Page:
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Rotavirus Vaccination in Germany: Analysis of Nationwide Surveillance Data 2006 to 2010

Uhlig, Ulrike MD*; Kostev, Karel DMSc; Schuster, Volker MD, PhD; Uhlig, Holm H. MD, DPhil

The Pediatric Infectious Disease Journal: December 2011 - Volume 30 - Issue 12 - p e244–e247
doi: 10.1097/INF.0b013e31822d1408
Online-Only: Original Studies

Background: Efficacy of rotavirus (RV) vaccination is difficult to assess outside of controlled clinical trials. In countries with low-to-moderate RV vaccination coverage, annual variation in RV outbreak might have a stronger influence on morbidity than RV vaccination.

Methods: We analyzed German RV surveillance data from 2006 to 2010 in the 16 federal states of Germany. To overcome the bias of annual variation of RV infections, we analyzed the effects of RV vaccination in Germany by comparing vaccination rate with morbidity as indicated by notification data.

Results: RV vaccination coverage in 0- to 1-year-old children in Germany increased from 3% in 2007 to 26% in 2010. The vaccination coverage varied highly between different federal states of Germany (2007, 1%–14%; 2008, 4%–35%, 2009, 8%–52%; and 2010, 17%–64%). There was a significant correlation between RV vaccination coverage and reduction in morbidity (r = −0.66, P = 0.0054) in 0- to <2-year-old children. The proportion of children vaccinated by one of the 2 vaccines, Rotarix and RotaTeq, was similar. Although we found a temporal delay of the epidemic RV seasons 2008 to 2010, those changes remained within the naturally occurring range.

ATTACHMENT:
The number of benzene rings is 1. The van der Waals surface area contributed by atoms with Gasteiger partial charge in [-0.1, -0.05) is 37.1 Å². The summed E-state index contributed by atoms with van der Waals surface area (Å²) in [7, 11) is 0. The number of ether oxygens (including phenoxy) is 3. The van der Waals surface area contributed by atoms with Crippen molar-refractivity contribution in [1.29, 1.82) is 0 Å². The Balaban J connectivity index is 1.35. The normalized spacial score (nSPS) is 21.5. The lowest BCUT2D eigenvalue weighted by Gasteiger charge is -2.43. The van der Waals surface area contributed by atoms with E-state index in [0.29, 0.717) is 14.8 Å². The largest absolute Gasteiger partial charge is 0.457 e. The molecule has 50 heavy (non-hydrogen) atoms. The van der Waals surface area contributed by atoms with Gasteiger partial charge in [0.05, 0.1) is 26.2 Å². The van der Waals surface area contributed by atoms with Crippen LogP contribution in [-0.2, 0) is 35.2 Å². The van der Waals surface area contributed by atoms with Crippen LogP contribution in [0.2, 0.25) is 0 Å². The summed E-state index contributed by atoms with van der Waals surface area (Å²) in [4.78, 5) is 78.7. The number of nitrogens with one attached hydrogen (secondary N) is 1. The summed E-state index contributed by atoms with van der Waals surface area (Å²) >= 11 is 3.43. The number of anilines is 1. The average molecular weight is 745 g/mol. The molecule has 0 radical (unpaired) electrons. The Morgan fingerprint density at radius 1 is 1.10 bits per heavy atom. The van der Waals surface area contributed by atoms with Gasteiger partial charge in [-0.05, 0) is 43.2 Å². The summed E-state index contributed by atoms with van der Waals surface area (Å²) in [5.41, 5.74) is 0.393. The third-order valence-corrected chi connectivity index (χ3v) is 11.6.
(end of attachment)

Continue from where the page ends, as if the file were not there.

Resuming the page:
Conclusions: The overall RV vaccination coverage in Germany is still low as compared with other countries with vaccination-supporting policies. Initial data suggest an efficacy of the vaccination.

From the *University Hospital for Children and Adolescents, Martin Luther University Halle—Wittenberg, Halle (Saale), Germany; †Institute of Medical Statistics (IMS) Health GmbH & Co, OHG, Frankfurt/Main, Germany; and ‡University Hospital for Children and Adolescents, Section of Pediatric Gastroenterology, University of Leipzig, Leipzig, Germany, and Translational Gastroenterology Unit, University of Oxford, United Kingdom.

Accepted for publication July 10, 2011.

Supported partially by the Wilhelm-Roux research grant of the Martin-Luther-University Halle (to U.U.).

U.U. and H.H.U. developed the concept and wrote the first draft of the manuscript. K.K., U.U., and H.H.U. performed the database search. All authors discussed data and approved the manuscript.

The access to all databases was provided without a payment. No other funding, payment, or honorarium was provided.

H.H.U. received travel support of the GlaxoSmithKline (GSK) foundation in 2005. V.S. received investigator fees from GSK and is a member of the rotavirus advisory board of Sanofi Pasteur MSD. K.K. is employed by IMS Health GmbH & Co. OHG, Frankfurt am Main, Germany. IMS health has business contracts with GSK and Sanofi Pasteur MSD.

The authors have no other funding or conflicts of interest to disclose.

Address for correspondence: Holm H. Uhlig, MD, DPhil, Translational Gastroenterology Unit, Experimental Medicine, University of Oxford, John Radcliffe Hospital, Oxford, OX3 9DU, United Kingdom. E-mail:

© 2011 Lippincott Williams & Wilkins, Inc.